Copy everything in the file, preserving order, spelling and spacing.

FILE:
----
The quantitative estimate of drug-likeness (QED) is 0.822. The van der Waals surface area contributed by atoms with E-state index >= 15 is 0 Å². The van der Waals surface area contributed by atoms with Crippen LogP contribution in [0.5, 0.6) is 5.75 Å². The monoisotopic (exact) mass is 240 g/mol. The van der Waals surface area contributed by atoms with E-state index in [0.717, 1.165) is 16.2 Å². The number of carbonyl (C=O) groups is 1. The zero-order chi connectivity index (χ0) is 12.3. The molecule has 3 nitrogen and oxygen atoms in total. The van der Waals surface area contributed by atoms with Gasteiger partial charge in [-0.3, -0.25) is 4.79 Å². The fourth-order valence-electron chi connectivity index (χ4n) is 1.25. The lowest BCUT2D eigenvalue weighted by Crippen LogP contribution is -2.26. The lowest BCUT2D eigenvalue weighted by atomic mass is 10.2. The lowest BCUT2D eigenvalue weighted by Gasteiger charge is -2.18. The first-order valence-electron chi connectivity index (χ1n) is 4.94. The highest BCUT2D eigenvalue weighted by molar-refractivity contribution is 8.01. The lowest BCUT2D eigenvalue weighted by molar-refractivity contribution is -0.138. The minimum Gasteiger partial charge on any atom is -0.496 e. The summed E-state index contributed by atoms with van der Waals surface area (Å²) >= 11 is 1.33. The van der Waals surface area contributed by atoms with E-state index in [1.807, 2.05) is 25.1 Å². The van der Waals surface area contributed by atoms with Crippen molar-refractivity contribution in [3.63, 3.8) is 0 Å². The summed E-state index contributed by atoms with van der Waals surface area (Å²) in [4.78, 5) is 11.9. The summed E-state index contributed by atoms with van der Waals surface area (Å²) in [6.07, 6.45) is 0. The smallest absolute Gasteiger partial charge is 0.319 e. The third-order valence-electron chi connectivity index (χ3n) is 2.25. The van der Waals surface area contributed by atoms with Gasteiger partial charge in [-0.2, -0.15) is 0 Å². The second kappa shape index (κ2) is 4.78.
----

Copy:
The quantitative estimate of drug-likeness (QED) is 0.822. The van der Waals surface area contributed by atoms with E-state index >= 15 is 0 Å². The van der Waals surface area contributed by atoms with Crippen LogP contribution in [0.5, 0.6) is 5.75 Å². The monoisotopic (exact) mass is 240 g/mol. The van der Waals surface area contributed by atoms with E-state index in [0.717, 1.165) is 16.2 Å². The number of carbonyl (C=O) groups is 1. The zero-order chi connectivity index (χ0) is 12.3. The molecule has 3 nitrogen and oxygen atoms in total. The van der Waals surface area contributed by atoms with Gasteiger partial charge in [-0.3, -0.25) is 4.79 Å². The fourth-order valence-electron chi connectivity index (χ4n) is 1.25. The lowest BCUT2D eigenvalue weighted by Crippen LogP contribution is -2.26. The lowest BCUT2D eigenvalue weighted by atomic mass is 10.2. The lowest BCUT2D eigenvalue weighted by Gasteiger charge is -2.18. The first-order valence-electron chi connectivity index (χ1n) is 4.94. The highest BCUT2D eigenvalue weighted by molar-refractivity contribution is 8.01. The lowest BCUT2D eigenvalue weighted by molar-refractivity contribution is -0.138. The minimum Gasteiger partial charge on any atom is -0.496 e. The summed E-state index contributed by atoms with van der Waals surface area (Å²) >= 11 is 1.33. The van der Waals surface area contributed by atoms with E-state index in [1.807, 2.05) is 25.1 Å². The van der Waals surface area contributed by atoms with Crippen molar-refractivity contribution in [3.63, 3.8) is 0 Å². The summed E-state index contributed by atoms with van der Waals surface area (Å²) in [4.78, 5) is 11.9. The summed E-state index contributed by atoms with van der Waals surface area (Å²) in [6.07, 6.45) is 0. The smallest absolute Gasteiger partial charge is 0.319 e. The third-order valence-electron chi connectivity index (χ3n) is 2.25. The van der Waals surface area contributed by atoms with Gasteiger partial charge in [-0.2, -0.15) is 0 Å². The second kappa shape index (κ2) is 4.78.